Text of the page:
I've also found that by making my higher ranking students teach the lower ranking students two things happen

1) The lower ranking students learn faster than if I had taught them, (it probably seems more obtainable to them if their peirs can already do it)

and

2) It helps the higher ranking students to ask questions (to me) about their techniques and things they never realised they were unsure of. Plus, it enforces those of which they are sure of.

Trust me when I say this, you will definitely NOT be able to sit in the sidelines anymore, your hooked.


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 Post subject:
PostPosted: Sat Jul 26, 2003 2:19 am 
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Joined: Mon Nov 18, 2002 9:48 pm
Posts: 518
:)
Yep, I'm hooked.

On June 13th, in our "independant" Uechi-Ryu Dojo, I became a Shodan. I find that I can't truly express the experience. There are no words to describe, but it has changed me, and will continue to be my life.

I'm still teaching as well. And you are right, when students, of any rank, catch on to an idea and in turn find themselves passing along the idea in another way, which then in turn helps that person- there too, are no words to describe.

This is awesome stuff!!!

Kerry-


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 Post subject:
PostPosted: Wed Jul 30, 2003 1:03 am 
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Joined: Thu May 01, 2003 9:05 pm
Posts: 27
Here's a question:


My older students seem to love learning Kata's (9+), but my young ones don't (5-8).

What do you think would be a good idea in getting them to learn Sanchin Kata? What are some ways I could make it more fun and interesting for them?


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 Post subject:
PostPosted: Wed Jul 30, 2003 6:52 pm 
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Joined: Mon Nov 18, 2002 9:48 pm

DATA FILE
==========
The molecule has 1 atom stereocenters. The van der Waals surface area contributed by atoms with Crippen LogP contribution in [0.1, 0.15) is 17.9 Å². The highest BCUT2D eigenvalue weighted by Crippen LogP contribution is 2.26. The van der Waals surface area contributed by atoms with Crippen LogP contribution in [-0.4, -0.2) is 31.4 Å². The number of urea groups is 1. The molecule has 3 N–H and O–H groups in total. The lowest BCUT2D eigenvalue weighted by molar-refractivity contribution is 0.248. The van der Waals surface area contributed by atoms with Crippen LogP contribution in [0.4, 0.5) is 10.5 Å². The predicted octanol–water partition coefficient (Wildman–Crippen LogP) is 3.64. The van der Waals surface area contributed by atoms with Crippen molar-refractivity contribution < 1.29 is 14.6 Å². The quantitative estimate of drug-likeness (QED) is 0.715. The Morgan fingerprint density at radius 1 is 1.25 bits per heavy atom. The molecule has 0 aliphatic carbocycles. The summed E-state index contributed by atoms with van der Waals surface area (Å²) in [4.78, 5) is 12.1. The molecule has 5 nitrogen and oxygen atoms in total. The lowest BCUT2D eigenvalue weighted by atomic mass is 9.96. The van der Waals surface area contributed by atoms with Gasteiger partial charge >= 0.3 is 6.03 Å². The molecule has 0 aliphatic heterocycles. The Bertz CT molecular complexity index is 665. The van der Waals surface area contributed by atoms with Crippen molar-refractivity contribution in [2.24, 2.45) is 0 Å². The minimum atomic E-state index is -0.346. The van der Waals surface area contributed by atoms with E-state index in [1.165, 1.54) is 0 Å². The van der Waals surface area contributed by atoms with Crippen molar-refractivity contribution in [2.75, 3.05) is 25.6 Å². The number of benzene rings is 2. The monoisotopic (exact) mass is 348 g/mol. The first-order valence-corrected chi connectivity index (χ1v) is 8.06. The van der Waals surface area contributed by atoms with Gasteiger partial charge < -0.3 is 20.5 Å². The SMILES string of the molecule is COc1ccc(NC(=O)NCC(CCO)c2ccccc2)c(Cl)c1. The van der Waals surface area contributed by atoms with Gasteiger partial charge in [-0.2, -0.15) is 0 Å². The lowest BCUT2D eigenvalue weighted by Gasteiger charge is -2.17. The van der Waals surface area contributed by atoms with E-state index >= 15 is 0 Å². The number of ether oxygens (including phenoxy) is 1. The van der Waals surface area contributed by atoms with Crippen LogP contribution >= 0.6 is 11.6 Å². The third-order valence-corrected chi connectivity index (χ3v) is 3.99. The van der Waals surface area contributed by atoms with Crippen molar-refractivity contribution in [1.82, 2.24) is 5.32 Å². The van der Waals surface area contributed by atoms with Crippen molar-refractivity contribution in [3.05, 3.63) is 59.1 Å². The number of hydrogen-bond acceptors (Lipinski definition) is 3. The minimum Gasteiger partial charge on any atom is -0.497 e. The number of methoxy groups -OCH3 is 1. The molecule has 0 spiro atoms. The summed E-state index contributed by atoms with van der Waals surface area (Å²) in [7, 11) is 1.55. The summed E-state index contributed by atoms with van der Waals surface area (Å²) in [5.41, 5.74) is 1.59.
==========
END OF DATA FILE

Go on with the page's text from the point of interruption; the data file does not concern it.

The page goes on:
Posts: 518
mmm- get them interested in some "secrets" take Sanchin and break it up- when teaching. i.e. the beginning of the kata- the opening, get them to visualize "energy" so to speak shooting out of their hands when they open just before raising them to sanchin... try to think of what the children are into in your class- as people- then in-corporate what those interests are- into an "imaginative trek" for them- so that when they are performing/learning the kata, they associate it to other things they are already really into.

make it fun. have contests maybe, little ribbons or something for each child that accomplishes the first thing you are working on- i.e. correct stance, correct strike, correct turn.... etc. etc... fun, with reward, and a feeling of being special...

that's what my kids seem to respond to :)

Kerry


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PostPosted: Sat Apr 22, 2006 5:32 pm 
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Joined: Thu Jun 09, 2005 2:23 am
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Location: the dojo
okay, take some moves from sanchin that are simple like the steps and the strikes. Then teach them separately, or mix them into a game like sensei says so that the kids get good at the moves without knowing it. then, by the time theyre older and want to learn kata, theyll be good at the moves and know most of them. plus, games keep the little ones entertained. :D

Seisansister [/quote]